The architect in charge of the renovation project slated to last until 2022 said that no workers were on the site when the flames first appeared shortly before 7 pm (1700 GMT) on Monday.
'Epicentre of our life'
French President Emmanuel Macron struck a defiant tone on Monday night as he visited the scene with his wife Brigitte, telling reporters: "We will rebuild Notre-Dame because it is what the French expect." He described the cathedral as the "epicentre of our life."
A public appeal for funds drew immediate support from French billionaires and other private donors as well countries including Germany, Italy and Russia which offered their expertise.
French billionaire Bernard Arnault and his LVMH luxury conglomerate, rival high-end designer goods group Kering, Total oil company and cosmetics giant L'Oreal each pledged 100 million euros or more.
A communique said the Arnault family was "in solidarity with this national tragedy, and join in the reconstruction of this extraordinary cathedral, a symbol of France, of its heritage and togetherness."
Businessman Francois-Henri Pinault, who is married to Salma Hayek, and his billionaire father Francois Pinault also said they were immediately giving 100 million euros from their company, Artemis, to help finance repairs. Artemis is the holding company owning auction house Christie's and the main shareholder of luxury fashion houses including Gucci.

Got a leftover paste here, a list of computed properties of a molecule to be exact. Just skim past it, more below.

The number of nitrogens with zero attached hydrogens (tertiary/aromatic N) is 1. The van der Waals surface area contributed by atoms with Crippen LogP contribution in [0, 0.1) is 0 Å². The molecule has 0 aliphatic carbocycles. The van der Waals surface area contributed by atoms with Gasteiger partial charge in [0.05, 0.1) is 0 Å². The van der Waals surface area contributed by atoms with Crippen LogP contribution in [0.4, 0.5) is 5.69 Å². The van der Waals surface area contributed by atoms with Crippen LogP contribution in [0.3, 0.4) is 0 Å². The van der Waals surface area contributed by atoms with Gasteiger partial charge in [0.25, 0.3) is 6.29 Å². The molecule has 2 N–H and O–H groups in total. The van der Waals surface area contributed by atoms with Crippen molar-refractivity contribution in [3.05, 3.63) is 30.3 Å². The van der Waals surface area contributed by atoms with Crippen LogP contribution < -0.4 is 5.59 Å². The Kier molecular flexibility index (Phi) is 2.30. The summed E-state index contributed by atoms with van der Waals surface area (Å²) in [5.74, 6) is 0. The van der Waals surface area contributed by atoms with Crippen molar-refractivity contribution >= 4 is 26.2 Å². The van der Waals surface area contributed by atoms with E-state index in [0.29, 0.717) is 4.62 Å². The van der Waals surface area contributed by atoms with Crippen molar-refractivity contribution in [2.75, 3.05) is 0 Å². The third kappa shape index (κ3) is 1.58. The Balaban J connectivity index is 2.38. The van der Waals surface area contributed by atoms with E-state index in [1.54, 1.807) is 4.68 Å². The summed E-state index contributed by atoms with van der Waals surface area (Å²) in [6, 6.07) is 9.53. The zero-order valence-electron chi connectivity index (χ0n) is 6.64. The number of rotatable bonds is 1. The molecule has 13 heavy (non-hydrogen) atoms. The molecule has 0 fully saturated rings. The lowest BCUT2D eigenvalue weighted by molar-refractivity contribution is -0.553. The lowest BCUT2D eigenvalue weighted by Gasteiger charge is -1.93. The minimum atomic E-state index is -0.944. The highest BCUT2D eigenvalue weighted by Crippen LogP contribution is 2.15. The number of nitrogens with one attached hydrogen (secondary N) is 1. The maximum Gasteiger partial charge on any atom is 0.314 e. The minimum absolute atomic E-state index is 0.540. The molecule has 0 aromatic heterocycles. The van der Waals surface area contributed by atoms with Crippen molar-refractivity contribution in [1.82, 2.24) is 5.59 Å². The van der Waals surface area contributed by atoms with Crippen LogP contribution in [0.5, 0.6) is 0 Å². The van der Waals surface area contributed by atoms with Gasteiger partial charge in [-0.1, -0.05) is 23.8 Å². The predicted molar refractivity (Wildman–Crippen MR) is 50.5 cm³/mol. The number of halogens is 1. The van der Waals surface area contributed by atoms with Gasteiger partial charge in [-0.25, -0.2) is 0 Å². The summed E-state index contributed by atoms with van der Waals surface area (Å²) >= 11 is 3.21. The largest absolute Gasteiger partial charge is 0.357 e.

A statement from Francois-Henri Pinault said "this tragedy impacts all French people" and "everyone wants to restore life as quickly as possible to this jewel of our heritage."
The privately run French Heritage Foundation launched a call for donations on its website – www.fondation-patrimoine.org – and several pages were also set up on the Leetchi fundraising portal.
Specialised craftsmen and rare materials are expected to be needed to restore Notre-Dame, which is seen as an emblem of France and, more broadly, a symbol of Western civilisation which has survived revolutions and war.
"We have everything to be able to rebuild it in exactly the same way," Culture Minister Franck Riester told France Inter, adding that the government was looking at ways to encourage donations.
Full losses unknown
Thousands of Parisians and tourists watched in horror from nearby streets on Monday as flames engulfed the building and rescuers tried to save as much as they could of the cathedral's treasures built up over centuries.